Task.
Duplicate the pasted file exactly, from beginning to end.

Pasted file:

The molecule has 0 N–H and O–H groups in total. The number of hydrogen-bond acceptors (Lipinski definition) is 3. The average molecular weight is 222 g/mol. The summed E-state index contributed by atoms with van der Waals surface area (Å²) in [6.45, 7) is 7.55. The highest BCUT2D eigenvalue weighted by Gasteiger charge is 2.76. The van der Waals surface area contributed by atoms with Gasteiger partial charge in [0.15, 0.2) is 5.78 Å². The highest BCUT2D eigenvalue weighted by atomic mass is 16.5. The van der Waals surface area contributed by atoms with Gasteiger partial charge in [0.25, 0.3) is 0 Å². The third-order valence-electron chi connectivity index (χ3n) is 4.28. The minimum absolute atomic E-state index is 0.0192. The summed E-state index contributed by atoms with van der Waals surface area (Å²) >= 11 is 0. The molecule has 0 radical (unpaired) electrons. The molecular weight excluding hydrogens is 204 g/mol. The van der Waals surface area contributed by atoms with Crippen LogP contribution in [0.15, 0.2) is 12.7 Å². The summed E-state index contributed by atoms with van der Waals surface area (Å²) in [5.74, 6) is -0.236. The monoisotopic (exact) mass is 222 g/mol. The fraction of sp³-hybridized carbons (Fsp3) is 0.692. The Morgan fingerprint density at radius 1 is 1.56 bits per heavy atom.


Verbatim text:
The molecule has 0 N–H and O–H groups in total. The number of hydrogen-bond acceptors (Lipinski definition) is 3. The average molecular weight is 222 g/mol. The summed E-state index contributed by atoms with van der Waals surface area (Å²) in [6.45, 7) is 7.55. The highest BCUT2D eigenvalue weighted by Gasteiger charge is 2.76. The van der Waals surface area contributed by atoms with Gasteiger partial charge in [0.15, 0.2) is 5.78 Å². The highest BCUT2D eigenvalue weighted by atomic mass is 16.5. The van der Waals surface area contributed by atoms with Gasteiger partial charge in [0.25, 0.3) is 0 Å². The third-order valence-electron chi connectivity index (χ3n) is 4.28. The minimum absolute atomic E-state index is 0.0192. The summed E-state index contributed by atoms with van der Waals surface area (Å²) >= 11 is 0. The molecule has 0 radical (unpaired) electrons. The molecular weight excluding hydrogens is 204 g/mol. The van der Waals surface area contributed by atoms with Crippen LogP contribution in [0.15, 0.2) is 12.7 Å². The summed E-state index contributed by atoms with van der Waals surface area (Å²) in [5.74, 6) is -0.236. The monoisotopic (exact) mass is 222 g/mol. The fraction of sp³-hybridized carbons (Fsp3) is 0.692. The Morgan fingerprint density at radius 1 is 1.56 bits per heavy atom.